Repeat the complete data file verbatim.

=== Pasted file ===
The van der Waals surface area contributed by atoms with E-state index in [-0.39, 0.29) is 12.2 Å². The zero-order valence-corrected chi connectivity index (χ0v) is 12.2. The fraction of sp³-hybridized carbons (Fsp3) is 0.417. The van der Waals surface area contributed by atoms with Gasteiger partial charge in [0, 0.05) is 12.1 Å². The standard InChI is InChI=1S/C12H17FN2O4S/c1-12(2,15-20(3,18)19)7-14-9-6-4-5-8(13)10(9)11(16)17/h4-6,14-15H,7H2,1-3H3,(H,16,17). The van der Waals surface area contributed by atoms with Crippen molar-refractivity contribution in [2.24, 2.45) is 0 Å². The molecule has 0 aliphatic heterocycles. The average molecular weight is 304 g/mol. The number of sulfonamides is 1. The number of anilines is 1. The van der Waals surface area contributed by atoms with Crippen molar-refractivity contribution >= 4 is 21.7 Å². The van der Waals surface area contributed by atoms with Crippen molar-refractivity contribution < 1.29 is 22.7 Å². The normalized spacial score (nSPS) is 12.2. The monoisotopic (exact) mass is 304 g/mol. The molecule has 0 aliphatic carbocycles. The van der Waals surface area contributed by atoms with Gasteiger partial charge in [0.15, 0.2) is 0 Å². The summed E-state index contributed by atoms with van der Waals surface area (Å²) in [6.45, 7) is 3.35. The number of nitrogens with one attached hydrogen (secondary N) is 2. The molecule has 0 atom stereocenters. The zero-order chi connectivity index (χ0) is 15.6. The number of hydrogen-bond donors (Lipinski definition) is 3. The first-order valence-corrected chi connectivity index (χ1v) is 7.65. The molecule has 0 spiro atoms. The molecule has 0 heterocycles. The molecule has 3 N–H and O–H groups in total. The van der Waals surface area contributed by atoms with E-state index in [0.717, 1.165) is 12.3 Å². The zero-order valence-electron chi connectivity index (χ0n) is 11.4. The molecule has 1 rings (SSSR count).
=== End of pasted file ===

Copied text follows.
The van der Waals surface area contributed by atoms with E-state index in [-0.39, 0.29) is 12.2 Å². The zero-order valence-corrected chi connectivity index (χ0v) is 12.2. The fraction of sp³-hybridized carbons (Fsp3) is 0.417. The van der Waals surface area contributed by atoms with Gasteiger partial charge in [0, 0.05) is 12.1 Å². The standard InChI is InChI=1S/C12H17FN2O4S/c1-12(2,15-20(3,18)19)7-14-9-6-4-5-8(13)10(9)11(16)17/h4-6,14-15H,7H2,1-3H3,(H,16,17). The van der Waals surface area contributed by atoms with Crippen molar-refractivity contribution in [2.24, 2.45) is 0 Å². The molecule has 0 aliphatic heterocycles. The average molecular weight is 304 g/mol. The number of sulfonamides is 1. The number of anilines is 1. The van der Waals surface area contributed by atoms with Crippen molar-refractivity contribution >= 4 is 21.7 Å². The van der Waals surface area contributed by atoms with Crippen molar-refractivity contribution < 1.29 is 22.7 Å². The normalized spacial score (nSPS) is 12.2. The monoisotopic (exact) mass is 304 g/mol. The molecule has 0 aliphatic carbocycles. The van der Waals surface area contributed by atoms with Gasteiger partial charge in [0.15, 0.2) is 0 Å². The summed E-state index contributed by atoms with van der Waals surface area (Å²) in [6.45, 7) is 3.35. The number of nitrogens with one attached hydrogen (secondary N) is 2. The molecule has 0 atom stereocenters. The zero-order chi connectivity index (χ0) is 15.6. The number of hydrogen-bond donors (Lipinski definition) is 3. The first-order valence-corrected chi connectivity index (χ1v) is 7.65. The molecule has 0 spiro atoms. The molecule has 0 heterocycles. The molecule has 3 N–H and O–H groups in total. The van der Waals surface area contributed by atoms with E-state index in [0.717, 1.165) is 12.3 Å². The zero-order valence-electron chi connectivity index (χ0n) is 11.4. The molecule has 1 rings (SSSR count).